Overcome internal fears and biases to find new solutions

For a function that places a high premium on efficiency and consistency, a mindset of experimentation and innovation might, in the best case, feel out of place. In the worst case, it might elicit a downright fearful response from leaders.

One partner of ours had identified a costly process in the packaging of a shelf-stable food item. Due to packaging protocols, in order to deliver variety packs to the customer, the organization had to manually unpack single flavor packages and then repackage them into variety packs. This costs the organization millions of dollars annually. We worked with them to reframe the problem from an inside-out perspective — repackaging variety packs adds millions in cost — to understanding the problem from the outside, in: what is the problem the consumer is facing? By doing this, we could determine if there was an opportunity to meet their needs while reducing the extra cost.

While this organization had a robust consumer research function, it was exclusively focused on understanding how consumers responded to product changes and innovations. We worked with the team to challenge this cultural norm and apply consumer-centric experiments to test for opportunities in efficiency gains as well. In doing so we discovered that while consumers say they need variety packs to satisfy their family preferences, they don’t in fact like purchasing variety packs. Instead, they prefer to purchase their favorite single flavors in bulk then mix and match themselves. They were, in effect, creating their own variety packs.

When the challenge was reframed to, “how might we offer the variety customers want while reducing packaging?” the team hit upon new, non-obvious solutions. We then tested those hypotheses in a series of experiments at a local grocery store to better understand the retailer’s perspective and the consumers’ behavior and preferences, ultimately informing the final solution.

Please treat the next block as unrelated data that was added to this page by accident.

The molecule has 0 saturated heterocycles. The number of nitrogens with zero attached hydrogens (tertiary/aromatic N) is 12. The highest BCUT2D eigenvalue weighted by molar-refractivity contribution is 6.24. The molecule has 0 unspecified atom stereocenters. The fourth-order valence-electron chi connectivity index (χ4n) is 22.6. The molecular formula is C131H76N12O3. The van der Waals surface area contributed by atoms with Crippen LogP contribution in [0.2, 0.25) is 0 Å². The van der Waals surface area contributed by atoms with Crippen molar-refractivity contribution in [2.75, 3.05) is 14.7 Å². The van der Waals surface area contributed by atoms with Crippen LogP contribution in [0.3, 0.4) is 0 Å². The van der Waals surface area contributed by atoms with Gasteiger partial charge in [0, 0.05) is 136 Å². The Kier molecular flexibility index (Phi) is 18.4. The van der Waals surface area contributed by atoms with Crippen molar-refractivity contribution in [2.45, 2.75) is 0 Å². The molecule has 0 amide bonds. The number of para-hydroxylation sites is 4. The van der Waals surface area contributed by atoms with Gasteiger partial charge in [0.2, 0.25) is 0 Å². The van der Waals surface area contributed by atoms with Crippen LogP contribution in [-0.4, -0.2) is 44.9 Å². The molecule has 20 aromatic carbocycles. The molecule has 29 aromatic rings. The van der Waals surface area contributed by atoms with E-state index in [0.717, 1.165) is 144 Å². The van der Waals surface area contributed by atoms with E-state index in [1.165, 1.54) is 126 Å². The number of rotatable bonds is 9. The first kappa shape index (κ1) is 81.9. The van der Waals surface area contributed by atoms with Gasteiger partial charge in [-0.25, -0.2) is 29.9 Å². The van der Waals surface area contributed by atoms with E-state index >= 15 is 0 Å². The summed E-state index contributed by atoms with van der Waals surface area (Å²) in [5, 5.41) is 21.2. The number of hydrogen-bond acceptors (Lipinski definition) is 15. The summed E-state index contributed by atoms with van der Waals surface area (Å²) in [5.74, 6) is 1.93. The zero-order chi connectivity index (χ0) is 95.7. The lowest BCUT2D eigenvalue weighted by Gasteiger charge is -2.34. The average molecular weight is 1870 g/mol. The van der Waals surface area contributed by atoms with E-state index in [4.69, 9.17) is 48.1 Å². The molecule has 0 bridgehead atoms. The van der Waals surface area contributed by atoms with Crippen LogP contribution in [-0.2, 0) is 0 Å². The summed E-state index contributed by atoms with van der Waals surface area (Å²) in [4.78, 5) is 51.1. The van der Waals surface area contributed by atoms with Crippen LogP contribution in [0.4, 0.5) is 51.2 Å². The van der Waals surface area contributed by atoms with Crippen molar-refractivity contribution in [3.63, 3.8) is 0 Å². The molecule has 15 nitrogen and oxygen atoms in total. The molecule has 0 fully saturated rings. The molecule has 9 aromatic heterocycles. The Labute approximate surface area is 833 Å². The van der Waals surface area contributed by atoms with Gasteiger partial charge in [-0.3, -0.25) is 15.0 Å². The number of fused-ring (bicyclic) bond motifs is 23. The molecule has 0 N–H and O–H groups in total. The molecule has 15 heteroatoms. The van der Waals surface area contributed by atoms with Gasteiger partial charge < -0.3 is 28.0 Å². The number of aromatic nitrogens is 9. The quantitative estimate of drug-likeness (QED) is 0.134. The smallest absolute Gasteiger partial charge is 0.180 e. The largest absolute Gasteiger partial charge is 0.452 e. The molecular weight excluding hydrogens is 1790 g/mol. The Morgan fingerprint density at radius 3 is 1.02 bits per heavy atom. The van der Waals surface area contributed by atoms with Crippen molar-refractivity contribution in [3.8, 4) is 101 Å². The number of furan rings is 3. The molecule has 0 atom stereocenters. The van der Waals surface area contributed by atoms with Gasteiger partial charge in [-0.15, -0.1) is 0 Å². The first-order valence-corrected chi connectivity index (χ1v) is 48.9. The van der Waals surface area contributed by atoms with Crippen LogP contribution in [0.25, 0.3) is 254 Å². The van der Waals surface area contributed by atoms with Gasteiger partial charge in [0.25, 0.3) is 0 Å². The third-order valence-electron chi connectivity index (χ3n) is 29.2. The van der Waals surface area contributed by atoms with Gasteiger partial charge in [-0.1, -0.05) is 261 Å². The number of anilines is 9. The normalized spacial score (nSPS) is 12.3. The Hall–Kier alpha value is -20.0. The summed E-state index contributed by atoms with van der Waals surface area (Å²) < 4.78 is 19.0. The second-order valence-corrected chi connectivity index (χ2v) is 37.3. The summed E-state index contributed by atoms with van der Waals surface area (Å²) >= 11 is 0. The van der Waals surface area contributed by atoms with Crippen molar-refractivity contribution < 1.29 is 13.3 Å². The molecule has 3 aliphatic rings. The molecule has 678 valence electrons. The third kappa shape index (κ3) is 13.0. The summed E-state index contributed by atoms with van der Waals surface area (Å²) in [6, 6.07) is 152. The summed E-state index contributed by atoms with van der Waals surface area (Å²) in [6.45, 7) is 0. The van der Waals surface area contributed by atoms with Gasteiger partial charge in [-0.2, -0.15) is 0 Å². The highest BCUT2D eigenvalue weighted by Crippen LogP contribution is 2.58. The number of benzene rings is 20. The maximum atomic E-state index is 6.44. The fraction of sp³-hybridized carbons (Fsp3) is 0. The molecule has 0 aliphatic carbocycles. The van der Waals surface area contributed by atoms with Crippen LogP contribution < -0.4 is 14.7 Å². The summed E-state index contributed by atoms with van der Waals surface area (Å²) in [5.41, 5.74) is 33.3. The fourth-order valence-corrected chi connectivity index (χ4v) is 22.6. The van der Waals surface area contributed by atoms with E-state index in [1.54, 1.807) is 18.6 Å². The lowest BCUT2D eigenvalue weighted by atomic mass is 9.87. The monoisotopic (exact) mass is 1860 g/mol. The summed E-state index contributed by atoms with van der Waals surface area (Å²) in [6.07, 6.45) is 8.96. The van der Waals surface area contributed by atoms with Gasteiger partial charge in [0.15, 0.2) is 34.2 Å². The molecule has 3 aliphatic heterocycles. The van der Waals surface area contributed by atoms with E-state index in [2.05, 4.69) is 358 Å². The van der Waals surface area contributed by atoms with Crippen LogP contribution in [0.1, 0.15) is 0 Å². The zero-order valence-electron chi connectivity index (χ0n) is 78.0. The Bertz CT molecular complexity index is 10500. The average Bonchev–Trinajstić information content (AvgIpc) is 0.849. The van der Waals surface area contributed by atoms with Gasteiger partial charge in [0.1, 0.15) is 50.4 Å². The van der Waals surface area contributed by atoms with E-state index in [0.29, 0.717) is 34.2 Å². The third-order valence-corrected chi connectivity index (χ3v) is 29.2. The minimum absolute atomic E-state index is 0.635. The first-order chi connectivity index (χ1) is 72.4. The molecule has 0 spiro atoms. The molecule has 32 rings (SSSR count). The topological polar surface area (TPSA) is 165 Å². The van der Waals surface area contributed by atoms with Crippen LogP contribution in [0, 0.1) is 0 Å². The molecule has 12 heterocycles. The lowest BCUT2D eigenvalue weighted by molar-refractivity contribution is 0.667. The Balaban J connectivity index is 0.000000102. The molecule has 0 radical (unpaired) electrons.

Use a customer-centric approach to align stakeholders

A customer-centric approach is not only useful for uncovering better solutions to supply chain challenges. One of the bigger issues we see in our partners’ organizations is a lack of alignment of internal metrics from one function to the next. For example, in supply chain the focus may be on cost-to-serve and efficiency metrics, while in sales the focus may be on total revenue, ignoring metrics of efficiency and margin altogether. The result is an ongoing struggle between functions as different parts of the organization work to achieve their own unit’s objectives. By adopting a customer-centric approach across all functions, you bring different functions into greater alignment. This enables the business to have an organization-wide conversation on any issue and be speaking the same language — the language of customer needs. By putting the customer at the center of your focus, you effectively create a north star for not just your function, but other functions as well.

A new era of supply chain

The days of viewing supply chain as an internal function, entirely separate from customers and buyers are coming to an end. In today’s responsive world, all parts of the product ecosystem are interconnected, combining to deliver both the best possible solution for customers and the most efficient and effective process for doing so. Adopting an outside-in, customer-centric perspective on your supply chain is a necessary step in enabling this transition. Once that transition occurs, a more truly customer-centric organization can emerge.